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How to Calculate Gradient

Updated April 06, 2018

The gradient is another name for the slope of a line. The gradient measures how steep the line elevates or descends. A positive gradient means the line goes up, while a negative number means the slope goes down. The higher the number, either positive or negative, the more steep the slope. For example, a line with a gradient of -10 slopes downward more steeply than a line with a gradient of -3.

Compute the vertical change, also known as the rise. For example, if you are given two points on a coordinate plane, you would calculate the vertical change by subtracting the first y-coordinate from the second y-coordinate. If your coordinates are (5,7) and (8, 13), you would subtract 7 from 13 to get 6.

Compute the horizontal change, also known as the run. Similar to the rise, if you are given two points on a coordinate plan, you would calculate the horizontal change by subtracting the first x-coordinate from the second x-coordinate. Continuing the example, if your coordinates are (5,7) and (8, 13), you would subtract 5 from 8 to get 3.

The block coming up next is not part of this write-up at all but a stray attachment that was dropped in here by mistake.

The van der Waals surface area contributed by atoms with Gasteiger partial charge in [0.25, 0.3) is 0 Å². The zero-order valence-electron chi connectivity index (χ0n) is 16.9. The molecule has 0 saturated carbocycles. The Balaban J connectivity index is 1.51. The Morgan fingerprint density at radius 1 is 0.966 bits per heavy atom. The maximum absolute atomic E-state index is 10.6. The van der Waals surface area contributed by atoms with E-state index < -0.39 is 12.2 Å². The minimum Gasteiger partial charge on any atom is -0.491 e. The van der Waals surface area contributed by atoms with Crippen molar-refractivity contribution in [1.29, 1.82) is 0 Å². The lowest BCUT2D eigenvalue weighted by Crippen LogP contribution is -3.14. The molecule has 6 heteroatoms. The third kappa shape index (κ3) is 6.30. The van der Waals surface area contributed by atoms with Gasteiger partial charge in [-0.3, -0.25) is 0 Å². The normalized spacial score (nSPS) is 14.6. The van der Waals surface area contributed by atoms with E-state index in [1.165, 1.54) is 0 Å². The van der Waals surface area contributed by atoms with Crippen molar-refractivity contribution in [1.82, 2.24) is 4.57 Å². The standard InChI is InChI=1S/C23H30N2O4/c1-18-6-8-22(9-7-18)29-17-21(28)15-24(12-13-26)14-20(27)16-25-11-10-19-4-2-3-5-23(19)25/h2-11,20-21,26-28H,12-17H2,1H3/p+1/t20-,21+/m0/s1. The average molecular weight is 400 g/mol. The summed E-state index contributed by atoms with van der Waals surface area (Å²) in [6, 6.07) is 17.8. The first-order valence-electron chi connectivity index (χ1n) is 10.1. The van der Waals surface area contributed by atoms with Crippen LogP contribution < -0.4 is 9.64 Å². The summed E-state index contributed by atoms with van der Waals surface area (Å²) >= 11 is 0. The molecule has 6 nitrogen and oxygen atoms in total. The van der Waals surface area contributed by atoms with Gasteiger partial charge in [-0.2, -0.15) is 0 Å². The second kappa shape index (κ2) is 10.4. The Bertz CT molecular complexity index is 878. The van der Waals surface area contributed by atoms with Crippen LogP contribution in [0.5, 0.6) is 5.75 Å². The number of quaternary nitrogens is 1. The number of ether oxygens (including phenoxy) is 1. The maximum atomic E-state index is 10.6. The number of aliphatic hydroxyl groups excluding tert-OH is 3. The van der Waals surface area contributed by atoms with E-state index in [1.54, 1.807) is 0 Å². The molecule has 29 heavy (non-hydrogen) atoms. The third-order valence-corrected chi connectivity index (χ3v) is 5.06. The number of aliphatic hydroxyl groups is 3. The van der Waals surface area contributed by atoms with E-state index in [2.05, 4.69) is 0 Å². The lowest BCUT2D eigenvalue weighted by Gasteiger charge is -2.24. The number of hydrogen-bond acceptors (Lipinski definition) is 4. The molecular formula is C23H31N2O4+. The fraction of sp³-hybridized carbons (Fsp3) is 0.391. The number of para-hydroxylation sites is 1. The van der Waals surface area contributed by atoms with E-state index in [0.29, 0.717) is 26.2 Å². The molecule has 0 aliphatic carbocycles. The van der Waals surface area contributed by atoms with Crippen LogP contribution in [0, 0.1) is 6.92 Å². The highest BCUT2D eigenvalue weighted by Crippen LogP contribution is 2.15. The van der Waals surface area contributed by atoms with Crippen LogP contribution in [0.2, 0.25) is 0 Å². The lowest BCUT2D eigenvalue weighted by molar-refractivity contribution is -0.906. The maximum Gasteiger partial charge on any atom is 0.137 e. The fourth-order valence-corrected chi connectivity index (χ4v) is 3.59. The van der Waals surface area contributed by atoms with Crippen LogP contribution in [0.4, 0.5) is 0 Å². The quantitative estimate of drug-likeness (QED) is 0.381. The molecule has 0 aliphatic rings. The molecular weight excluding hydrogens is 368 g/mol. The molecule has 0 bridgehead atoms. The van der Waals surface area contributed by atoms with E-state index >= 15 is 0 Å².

Divide the vertical change (rise) by the horizontal change (run) to calculate the gradient. Finishing the example, you would divide 6 by 3 to find the gradient equals 2.

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About the Author

Mark Kennan is a writer based in the Kansas City area, specializing in personal finance and business topics. He has been writing since 2009 and has been published by "Quicken," "TurboTax," and "The Motley Fool."